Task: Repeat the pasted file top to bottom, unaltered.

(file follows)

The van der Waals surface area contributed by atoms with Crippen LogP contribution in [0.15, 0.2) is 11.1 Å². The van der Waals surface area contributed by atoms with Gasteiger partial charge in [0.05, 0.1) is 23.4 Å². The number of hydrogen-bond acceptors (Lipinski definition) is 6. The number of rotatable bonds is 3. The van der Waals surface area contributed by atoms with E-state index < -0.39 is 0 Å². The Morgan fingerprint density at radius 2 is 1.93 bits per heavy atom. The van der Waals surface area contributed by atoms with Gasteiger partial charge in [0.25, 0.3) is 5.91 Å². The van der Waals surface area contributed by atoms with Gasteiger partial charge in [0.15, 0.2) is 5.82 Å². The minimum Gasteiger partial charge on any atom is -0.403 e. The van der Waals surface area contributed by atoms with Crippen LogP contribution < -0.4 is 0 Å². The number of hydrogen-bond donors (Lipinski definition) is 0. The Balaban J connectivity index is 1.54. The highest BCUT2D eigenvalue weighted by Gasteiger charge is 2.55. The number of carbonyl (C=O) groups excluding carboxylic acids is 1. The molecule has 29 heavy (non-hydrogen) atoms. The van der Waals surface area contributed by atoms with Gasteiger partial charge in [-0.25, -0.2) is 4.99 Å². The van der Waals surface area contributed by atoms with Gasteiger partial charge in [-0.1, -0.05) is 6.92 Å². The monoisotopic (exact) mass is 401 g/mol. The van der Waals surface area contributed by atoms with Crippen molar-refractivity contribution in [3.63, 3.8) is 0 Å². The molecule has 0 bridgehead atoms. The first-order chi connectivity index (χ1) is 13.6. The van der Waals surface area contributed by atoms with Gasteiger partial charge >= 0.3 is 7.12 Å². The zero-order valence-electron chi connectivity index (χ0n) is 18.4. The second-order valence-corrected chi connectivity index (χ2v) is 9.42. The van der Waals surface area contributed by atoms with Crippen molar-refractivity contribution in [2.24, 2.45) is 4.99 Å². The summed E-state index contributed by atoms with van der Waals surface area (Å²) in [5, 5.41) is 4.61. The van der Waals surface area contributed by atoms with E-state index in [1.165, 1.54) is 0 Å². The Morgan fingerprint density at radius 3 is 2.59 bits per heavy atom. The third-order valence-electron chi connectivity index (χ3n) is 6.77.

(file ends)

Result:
The van der Waals surface area contributed by atoms with Crippen LogP contribution in [0.15, 0.2) is 11.1 Å². The van der Waals surface area contributed by atoms with Gasteiger partial charge in [0.05, 0.1) is 23.4 Å². The number of hydrogen-bond acceptors (Lipinski definition) is 6. The number of rotatable bonds is 3. The van der Waals surface area contributed by atoms with E-state index < -0.39 is 0 Å². The Morgan fingerprint density at radius 2 is 1.93 bits per heavy atom. The van der Waals surface area contributed by atoms with Gasteiger partial charge in [0.25, 0.3) is 5.91 Å². The van der Waals surface area contributed by atoms with Gasteiger partial charge in [0.15, 0.2) is 5.82 Å². The minimum Gasteiger partial charge on any atom is -0.403 e. The van der Waals surface area contributed by atoms with Crippen LogP contribution < -0.4 is 0 Å². The number of hydrogen-bond donors (Lipinski definition) is 0. The Balaban J connectivity index is 1.54. The highest BCUT2D eigenvalue weighted by Gasteiger charge is 2.55. The number of carbonyl (C=O) groups excluding carboxylic acids is 1. The molecule has 29 heavy (non-hydrogen) atoms. The van der Waals surface area contributed by atoms with Gasteiger partial charge in [-0.25, -0.2) is 4.99 Å². The van der Waals surface area contributed by atoms with Gasteiger partial charge in [-0.1, -0.05) is 6.92 Å². The monoisotopic (exact) mass is 401 g/mol. The van der Waals surface area contributed by atoms with Crippen molar-refractivity contribution in [3.63, 3.8) is 0 Å². The molecule has 0 bridgehead atoms. The first-order chi connectivity index (χ1) is 13.6. The van der Waals surface area contributed by atoms with Gasteiger partial charge >= 0.3 is 7.12 Å². The zero-order valence-electron chi connectivity index (χ0n) is 18.4. The second-order valence-corrected chi connectivity index (χ2v) is 9.42. The van der Waals surface area contributed by atoms with Crippen molar-refractivity contribution in [2.24, 2.45) is 4.99 Å². The summed E-state index contributed by atoms with van der Waals surface area (Å²) in [5, 5.41) is 4.61. The van der Waals surface area contributed by atoms with E-state index in [1.165, 1.54) is 0 Å². The Morgan fingerprint density at radius 3 is 2.59 bits per heavy atom. The third-order valence-electron chi connectivity index (χ3n) is 6.77.